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Traumatic brain injury may be hard to recognize

As you make your way to town, you see a car come toward you. You expect the car to stop at some point, but it does not. Instead, a distracted driver plows right into your vehicle. The next thing you know, you are regaining consciousness, and your head is throbbing like never before.

Unfortunately, suffering a traumatic brain injury in a distracted driving accident is not uncommon here in Kentucky, and it can have long-term implications depending on the severity of your injury. However, if you learn that you did, in fact, suffer a brain injury and that the injury was the result of another motorist's carelessness, it is within your rights to seek compensation for these injuries.

Brain injury types

If you have suffered a traumatic brain injury, it was either closed or open. An open brain injury is one where your skull fractured. This form of injury can easily happen if your head directly strikes an object or surface that is hard.

A closed injury, on the other hand, is one where no skull fracture is involved. However, this form of injury can actually be more dangerous than an open injury because your brain can swell or form serious blood clots. Whether an injury is closed or open, though, a person can lose consciousness or even experience paralysis.

Brain injury indicators

Directly after your accident, you may not know for sure whether you suffered injury to your brain. This is especially true if there isn't any visual indication of a serious injury. Here is a glimpse at a few signs to watch out for following the accident:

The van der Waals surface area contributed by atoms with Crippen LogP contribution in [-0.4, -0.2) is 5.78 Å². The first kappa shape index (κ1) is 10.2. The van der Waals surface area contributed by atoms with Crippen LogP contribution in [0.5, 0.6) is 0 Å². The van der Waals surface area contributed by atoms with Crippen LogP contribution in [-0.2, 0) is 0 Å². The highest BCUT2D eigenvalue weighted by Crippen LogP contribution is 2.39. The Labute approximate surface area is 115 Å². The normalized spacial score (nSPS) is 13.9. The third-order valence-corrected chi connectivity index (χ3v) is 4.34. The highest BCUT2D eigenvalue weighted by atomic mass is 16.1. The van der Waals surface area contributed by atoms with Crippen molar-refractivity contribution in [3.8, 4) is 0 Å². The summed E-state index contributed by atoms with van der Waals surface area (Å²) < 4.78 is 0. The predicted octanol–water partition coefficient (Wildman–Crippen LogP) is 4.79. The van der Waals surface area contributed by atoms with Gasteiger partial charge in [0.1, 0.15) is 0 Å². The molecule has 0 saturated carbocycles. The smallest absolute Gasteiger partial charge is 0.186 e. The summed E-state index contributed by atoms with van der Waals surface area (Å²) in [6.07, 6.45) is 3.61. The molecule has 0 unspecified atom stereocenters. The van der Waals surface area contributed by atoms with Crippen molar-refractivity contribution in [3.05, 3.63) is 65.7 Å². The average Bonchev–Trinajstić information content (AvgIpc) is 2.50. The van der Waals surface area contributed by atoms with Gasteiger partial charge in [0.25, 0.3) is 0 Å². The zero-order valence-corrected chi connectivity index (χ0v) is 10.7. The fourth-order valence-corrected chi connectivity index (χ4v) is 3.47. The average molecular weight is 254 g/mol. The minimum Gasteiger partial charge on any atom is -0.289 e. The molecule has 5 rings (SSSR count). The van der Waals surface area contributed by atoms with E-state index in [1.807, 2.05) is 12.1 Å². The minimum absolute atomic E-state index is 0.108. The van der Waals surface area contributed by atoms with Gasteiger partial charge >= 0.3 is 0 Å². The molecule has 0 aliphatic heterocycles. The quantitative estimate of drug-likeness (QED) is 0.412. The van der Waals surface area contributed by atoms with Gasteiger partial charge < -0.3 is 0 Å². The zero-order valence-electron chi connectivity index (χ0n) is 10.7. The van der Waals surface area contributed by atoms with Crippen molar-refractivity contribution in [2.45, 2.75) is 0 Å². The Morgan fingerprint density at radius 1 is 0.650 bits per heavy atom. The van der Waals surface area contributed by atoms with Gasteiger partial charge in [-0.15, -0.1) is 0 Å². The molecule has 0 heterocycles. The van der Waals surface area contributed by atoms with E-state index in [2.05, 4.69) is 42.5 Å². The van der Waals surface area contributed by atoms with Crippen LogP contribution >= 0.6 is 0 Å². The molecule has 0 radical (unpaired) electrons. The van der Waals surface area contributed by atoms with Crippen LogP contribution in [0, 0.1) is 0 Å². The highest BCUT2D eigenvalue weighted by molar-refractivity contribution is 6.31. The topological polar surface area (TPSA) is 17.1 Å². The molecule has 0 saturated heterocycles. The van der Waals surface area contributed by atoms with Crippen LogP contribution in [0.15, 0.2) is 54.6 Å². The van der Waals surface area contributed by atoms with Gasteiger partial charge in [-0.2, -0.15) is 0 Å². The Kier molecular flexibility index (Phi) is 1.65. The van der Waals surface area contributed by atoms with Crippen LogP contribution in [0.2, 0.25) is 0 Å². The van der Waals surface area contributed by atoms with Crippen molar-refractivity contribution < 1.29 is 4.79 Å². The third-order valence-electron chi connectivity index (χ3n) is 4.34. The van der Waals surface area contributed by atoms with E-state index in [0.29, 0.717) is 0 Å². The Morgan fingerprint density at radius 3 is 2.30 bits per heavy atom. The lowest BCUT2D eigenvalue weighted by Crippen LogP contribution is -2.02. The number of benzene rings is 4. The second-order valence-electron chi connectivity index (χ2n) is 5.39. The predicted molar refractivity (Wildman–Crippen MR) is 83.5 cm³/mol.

• Numbness or weakness on a side of your body
  • Dizziness and nausea
  • Severe headache
  • Unusual sluggishness and tiredness
  • Trouble recalling recent events
  • Confusion

If you experience any of these problems, you should consult a medical provider as quickly as possible. The truth is, you could be suffering from an injury to the brain while still feeling okay.

Your rights after a brain injury crash

If a distracted driver's carelessness caused you to suffer an injury to the brain, you have the right to file a personal injury claim against him or her. You must establish liability in court before a judge will decide claims for monetary damages. If you succeed in your case, you may receive an award that might help you to pay for your ongoing medical expenses and other losses related to the car crash.

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